What if magazines were were published using radical transparency?

Wired magazine editor Chris Anderson asks, “What would radical transparency mean for Wired?” (In the spirit of things, let me guess transparently that “radical transparency” will be the title of his next book). Chris doesn’t promise that Wired will do all or even most of them, but he has some suggestions for what a transparent magazine organization (the edit-side) would be. I don’t usually say this, but this is a must-read for those of you in the magazine industry. Several parts of it, you’ll dismiss outright — especially if you think of magazines only as the finished product this is displayed on the newstand. However, what if the process is content or, what if process is king? What if Reddit (now owned by CondeNast) is used before a story is published to help determine its value and relevance to readers, rather than afterwards for commentary and reaction?

Chris is not suggesting that writing and editing be turned over to a crowd (as I’ve noted before regarding a Wired.com attempt at that, it’s not a pretty thing) — but story context, framing, fact gathering and feedback can be fueled by the community. In the end, the physical magazine’s value and quality will be measured by additional factors related to aesthetics and writing and editing — all factors that do not threaten the creative and journalistic talent of those people who currently do those things. However, they will need to learn how to collaborate with their readers — how to dance with them — how to not relegate them to a ‘panel.”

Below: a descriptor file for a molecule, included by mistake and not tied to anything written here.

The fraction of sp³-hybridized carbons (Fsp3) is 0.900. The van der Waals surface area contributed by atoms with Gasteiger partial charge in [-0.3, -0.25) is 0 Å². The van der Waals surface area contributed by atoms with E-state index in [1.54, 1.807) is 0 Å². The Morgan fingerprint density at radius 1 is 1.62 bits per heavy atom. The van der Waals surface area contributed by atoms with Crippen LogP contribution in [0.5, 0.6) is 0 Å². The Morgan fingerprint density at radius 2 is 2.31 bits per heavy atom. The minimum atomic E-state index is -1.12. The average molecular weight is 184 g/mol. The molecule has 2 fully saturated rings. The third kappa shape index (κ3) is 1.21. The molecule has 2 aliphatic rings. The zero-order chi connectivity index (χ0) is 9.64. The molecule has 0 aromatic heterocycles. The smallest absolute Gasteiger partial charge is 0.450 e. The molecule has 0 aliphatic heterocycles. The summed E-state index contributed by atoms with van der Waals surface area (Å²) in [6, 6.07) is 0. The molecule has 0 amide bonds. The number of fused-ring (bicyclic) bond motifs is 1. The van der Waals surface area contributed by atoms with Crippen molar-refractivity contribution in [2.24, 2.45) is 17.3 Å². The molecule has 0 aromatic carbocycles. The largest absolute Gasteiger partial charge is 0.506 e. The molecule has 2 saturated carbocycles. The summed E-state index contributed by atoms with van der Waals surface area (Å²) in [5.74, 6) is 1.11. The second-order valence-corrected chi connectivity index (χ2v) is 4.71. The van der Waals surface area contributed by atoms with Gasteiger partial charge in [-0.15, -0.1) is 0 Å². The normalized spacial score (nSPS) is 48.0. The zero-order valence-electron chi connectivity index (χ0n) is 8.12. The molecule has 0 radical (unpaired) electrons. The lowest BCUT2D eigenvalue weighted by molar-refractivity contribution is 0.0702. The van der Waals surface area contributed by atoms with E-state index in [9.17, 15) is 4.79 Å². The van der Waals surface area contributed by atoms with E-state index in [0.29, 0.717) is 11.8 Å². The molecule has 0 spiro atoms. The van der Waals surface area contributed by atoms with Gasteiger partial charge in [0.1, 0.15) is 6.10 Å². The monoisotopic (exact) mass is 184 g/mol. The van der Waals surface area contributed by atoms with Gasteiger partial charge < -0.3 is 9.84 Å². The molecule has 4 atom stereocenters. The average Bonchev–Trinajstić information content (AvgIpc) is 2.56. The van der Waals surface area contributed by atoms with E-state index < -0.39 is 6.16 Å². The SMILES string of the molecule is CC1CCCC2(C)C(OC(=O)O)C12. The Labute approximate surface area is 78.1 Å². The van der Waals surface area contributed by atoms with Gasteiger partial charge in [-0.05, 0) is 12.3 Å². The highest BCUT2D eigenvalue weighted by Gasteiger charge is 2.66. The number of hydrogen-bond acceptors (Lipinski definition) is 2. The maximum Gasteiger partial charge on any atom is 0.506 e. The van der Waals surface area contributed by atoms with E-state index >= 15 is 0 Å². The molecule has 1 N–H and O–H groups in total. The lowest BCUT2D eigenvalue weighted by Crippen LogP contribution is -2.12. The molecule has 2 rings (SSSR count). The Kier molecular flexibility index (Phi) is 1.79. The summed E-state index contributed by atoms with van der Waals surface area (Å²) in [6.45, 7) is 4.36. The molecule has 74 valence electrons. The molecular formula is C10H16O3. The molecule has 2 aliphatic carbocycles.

People who read this blog — and Chris’s — will likely love this stuff. They will understand intuitively that none of this is a threat to the value proposition of magazines, rather these are ways to enhance the value of “trusted brands.” But I can make a fairly informed prediction that most traditional magazine people will dismiss Chris’s open approach as unwise (why would we let competitors know what we’re working on? Our job as editors is to tell our readers what is important, not for them to tell us, blah, blah.) But Chris (and others, like BusinessWeek’s Steve Baker and Heather Green and Dan Gilmore ) have unique perspectives on the “open approach” because they’ve actually been through the development of cover stories and books in an open environment in which readers participated. I believe their experience reveals that the sub-group of individuals who will participate in the development of a story or book will not ruin it, but will serve as evangelists for it — they helped create it.

As for wikifying everything. It should come as no surprise that I believe every blog and magazine and book should be accompanied by a wiki: a growing repository of links and descriptions and resources related to the topic.

Chris’ suggestions may sound radical, but I think in five years, they will seem rather ordinary. For a current example of a print magazine that is published in a radically transparent way, check out my favorite example: JPG Magazine. However, they even have editors and designers running things. This is not a threat, people. It’s an opportunity.

Update: Scott Karp: “Chris sounds like he’s hot on the trail of real innovation, rather than pablum ideology.”

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